Essay about The Two Shopkeepers- Kantian Ethics and Consequentialism

1081 Words Nov 17th, 2011 5 Pages
Liza G

Prof. Williams


21 November 2011

The Two Shopkeepers

One of the several topics covered in Kant’s Groundwork for the Metaphysics of Morals is the issued of two shopkeepers. One shopkeeper is honest with his customers in order to maintain a positive reputation and improve profits. The second one is honest because he thinks it is right and exercises his respect for the moral law. The first shopkeeper is motivated to be honest by the rewards of a positive reputation and profit. The second is motivated by respect for morally right action. Taking these motivations into consideration from the standpoint of Kantian ethics, it is clear which shopkeeper is acting right. Kant believes that actions that are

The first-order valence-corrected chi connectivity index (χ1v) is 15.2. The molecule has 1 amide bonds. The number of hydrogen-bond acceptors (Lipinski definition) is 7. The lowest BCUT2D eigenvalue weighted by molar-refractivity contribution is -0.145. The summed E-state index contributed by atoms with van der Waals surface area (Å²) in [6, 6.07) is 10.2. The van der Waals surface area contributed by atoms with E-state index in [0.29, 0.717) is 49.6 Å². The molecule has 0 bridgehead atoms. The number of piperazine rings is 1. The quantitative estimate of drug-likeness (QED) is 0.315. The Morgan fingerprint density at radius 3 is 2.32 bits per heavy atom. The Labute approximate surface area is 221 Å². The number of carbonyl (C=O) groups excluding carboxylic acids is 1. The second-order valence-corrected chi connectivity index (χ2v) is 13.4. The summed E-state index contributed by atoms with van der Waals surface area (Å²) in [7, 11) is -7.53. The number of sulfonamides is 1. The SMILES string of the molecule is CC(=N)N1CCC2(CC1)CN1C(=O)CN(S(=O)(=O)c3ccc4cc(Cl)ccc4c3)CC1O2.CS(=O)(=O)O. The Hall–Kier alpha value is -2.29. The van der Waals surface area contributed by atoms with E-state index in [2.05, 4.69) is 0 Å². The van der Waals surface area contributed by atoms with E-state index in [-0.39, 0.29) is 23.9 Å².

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Consequentialism is a normative ethical theory where actions are right or wrong based on the consequences that result from action. This contradicts Kant’s notion of evaluating the moral intentions of the action, regardless of the consequence it produces. This theory often adopts ideas seen within utilitarianism, where an action is good or right considering how many people it benefits. For example, a consequentalist may say murder of one person to save one hundred people is right simply because of its consequence. But a non-consequentialist, or deontologist, such as Kant would conclude that killing someone is always morally wrong regardless of the consequence. Applying the consequentialist theory to the shopkeepers’ actions, one can conclude that neither of the shopkeepers is acting in accordance with the ideas of consequentialism. Evaluation of their actions through the mind of a consequentialist will explain this conclusion. Considering the utilitarianist approach within the theory of consequetialism, neither of the shopkeepers is acting rightly. This is because a utilitarianist judges a situation based on how many people it will produce the best consequences for. Since the first shopkeeper is simply benefitting himself, he is not acting in accordance with this process of judgment, but rather benefiting his own ego. And the second shopkeeper is also not acting in accordance with this process because, if anything, he is only

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